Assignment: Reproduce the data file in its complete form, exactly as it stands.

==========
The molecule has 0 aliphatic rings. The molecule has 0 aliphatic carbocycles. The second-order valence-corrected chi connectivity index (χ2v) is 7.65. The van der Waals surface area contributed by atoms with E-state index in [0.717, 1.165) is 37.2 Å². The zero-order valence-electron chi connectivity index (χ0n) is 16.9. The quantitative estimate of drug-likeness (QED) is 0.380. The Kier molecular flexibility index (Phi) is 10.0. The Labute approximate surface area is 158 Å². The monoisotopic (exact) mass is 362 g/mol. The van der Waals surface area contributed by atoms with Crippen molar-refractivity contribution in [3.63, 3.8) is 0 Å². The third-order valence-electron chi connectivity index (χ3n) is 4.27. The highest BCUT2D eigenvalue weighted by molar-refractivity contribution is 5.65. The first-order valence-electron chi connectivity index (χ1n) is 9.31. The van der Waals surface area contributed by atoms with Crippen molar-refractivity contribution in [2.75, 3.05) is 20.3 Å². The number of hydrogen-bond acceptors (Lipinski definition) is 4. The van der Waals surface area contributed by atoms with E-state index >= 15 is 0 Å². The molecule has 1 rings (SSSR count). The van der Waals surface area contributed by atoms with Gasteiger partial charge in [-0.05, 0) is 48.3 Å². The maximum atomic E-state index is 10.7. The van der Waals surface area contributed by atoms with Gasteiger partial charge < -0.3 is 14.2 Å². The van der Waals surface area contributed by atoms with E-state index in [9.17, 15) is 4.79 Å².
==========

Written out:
The molecule has 0 aliphatic rings. The molecule has 0 aliphatic carbocycles. The second-order valence-corrected chi connectivity index (χ2v) is 7.65. The van der Waals surface area contributed by atoms with E-state index in [0.717, 1.165) is 37.2 Å². The zero-order valence-electron chi connectivity index (χ0n) is 16.9. The quantitative estimate of drug-likeness (QED) is 0.380. The Kier molecular flexibility index (Phi) is 10.0. The Labute approximate surface area is 158 Å². The monoisotopic (exact) mass is 362 g/mol. The van der Waals surface area contributed by atoms with Crippen molar-refractivity contribution in [3.63, 3.8) is 0 Å². The third-order valence-electron chi connectivity index (χ3n) is 4.27. The highest BCUT2D eigenvalue weighted by molar-refractivity contribution is 5.65. The first-order valence-electron chi connectivity index (χ1n) is 9.31. The van der Waals surface area contributed by atoms with Crippen molar-refractivity contribution in [2.75, 3.05) is 20.3 Å². The number of hydrogen-bond acceptors (Lipinski definition) is 4. The van der Waals surface area contributed by atoms with E-state index >= 15 is 0 Å². The molecule has 1 rings (SSSR count). The van der Waals surface area contributed by atoms with Gasteiger partial charge in [-0.05, 0) is 48.3 Å². The maximum atomic E-state index is 10.7. The van der Waals surface area contributed by atoms with Gasteiger partial charge < -0.3 is 14.2 Å². The van der Waals surface area contributed by atoms with E-state index in [9.17, 15) is 4.79 Å².